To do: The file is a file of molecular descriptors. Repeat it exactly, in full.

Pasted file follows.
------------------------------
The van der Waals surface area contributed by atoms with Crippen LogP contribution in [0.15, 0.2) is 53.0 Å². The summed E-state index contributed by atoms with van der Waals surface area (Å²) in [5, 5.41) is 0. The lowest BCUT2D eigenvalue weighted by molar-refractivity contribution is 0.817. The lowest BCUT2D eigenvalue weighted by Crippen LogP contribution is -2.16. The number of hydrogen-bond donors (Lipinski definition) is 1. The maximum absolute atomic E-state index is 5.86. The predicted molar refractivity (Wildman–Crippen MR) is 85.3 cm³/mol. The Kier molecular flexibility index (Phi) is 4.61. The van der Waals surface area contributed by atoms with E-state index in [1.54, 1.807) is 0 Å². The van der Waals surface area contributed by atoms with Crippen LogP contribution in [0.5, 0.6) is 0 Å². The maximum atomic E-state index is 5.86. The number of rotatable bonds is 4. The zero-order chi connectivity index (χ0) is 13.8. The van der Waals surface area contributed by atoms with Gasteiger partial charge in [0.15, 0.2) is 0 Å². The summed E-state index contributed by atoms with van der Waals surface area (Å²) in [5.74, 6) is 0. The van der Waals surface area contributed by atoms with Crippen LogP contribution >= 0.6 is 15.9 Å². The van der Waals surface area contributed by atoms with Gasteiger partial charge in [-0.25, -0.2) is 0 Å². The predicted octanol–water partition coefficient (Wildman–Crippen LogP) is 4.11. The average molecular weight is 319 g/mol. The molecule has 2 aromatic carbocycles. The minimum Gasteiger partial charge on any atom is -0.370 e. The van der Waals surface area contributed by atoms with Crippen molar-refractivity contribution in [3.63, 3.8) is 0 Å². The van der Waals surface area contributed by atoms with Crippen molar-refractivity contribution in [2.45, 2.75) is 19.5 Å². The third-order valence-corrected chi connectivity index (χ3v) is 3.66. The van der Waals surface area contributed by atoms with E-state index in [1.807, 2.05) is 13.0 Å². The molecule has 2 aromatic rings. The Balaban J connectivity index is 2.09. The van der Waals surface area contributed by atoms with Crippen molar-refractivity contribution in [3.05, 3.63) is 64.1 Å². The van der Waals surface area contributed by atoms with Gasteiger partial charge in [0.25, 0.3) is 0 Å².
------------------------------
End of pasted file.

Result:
The van der Waals surface area contributed by atoms with Crippen LogP contribution in [0.15, 0.2) is 53.0 Å². The summed E-state index contributed by atoms with van der Waals surface area (Å²) in [5, 5.41) is 0. The lowest BCUT2D eigenvalue weighted by molar-refractivity contribution is 0.817. The lowest BCUT2D eigenvalue weighted by Crippen LogP contribution is -2.16. The number of hydrogen-bond donors (Lipinski definition) is 1. The maximum absolute atomic E-state index is 5.86. The predicted molar refractivity (Wildman–Crippen MR) is 85.3 cm³/mol. The Kier molecular flexibility index (Phi) is 4.61. The van der Waals surface area contributed by atoms with E-state index in [1.54, 1.807) is 0 Å². The van der Waals surface area contributed by atoms with Crippen LogP contribution in [0.5, 0.6) is 0 Å². The maximum atomic E-state index is 5.86. The number of rotatable bonds is 4. The zero-order chi connectivity index (χ0) is 13.8. The van der Waals surface area contributed by atoms with Gasteiger partial charge in [0.15, 0.2) is 0 Å². The summed E-state index contributed by atoms with van der Waals surface area (Å²) in [5.74, 6) is 0. The van der Waals surface area contributed by atoms with Crippen LogP contribution >= 0.6 is 15.9 Å². The van der Waals surface area contributed by atoms with Gasteiger partial charge in [-0.25, -0.2) is 0 Å². The predicted octanol–water partition coefficient (Wildman–Crippen LogP) is 4.11. The average molecular weight is 319 g/mol. The molecule has 2 aromatic carbocycles. The minimum Gasteiger partial charge on any atom is -0.370 e. The van der Waals surface area contributed by atoms with Crippen molar-refractivity contribution in [3.63, 3.8) is 0 Å². The van der Waals surface area contributed by atoms with Crippen molar-refractivity contribution in [2.45, 2.75) is 19.5 Å². The third-order valence-corrected chi connectivity index (χ3v) is 3.66. The van der Waals surface area contributed by atoms with E-state index in [1.807, 2.05) is 13.0 Å². The molecule has 2 aromatic rings. The Balaban J connectivity index is 2.09. The van der Waals surface area contributed by atoms with Crippen molar-refractivity contribution in [3.05, 3.63) is 64.1 Å². The van der Waals surface area contributed by atoms with Gasteiger partial charge in [0.25, 0.3) is 0 Å².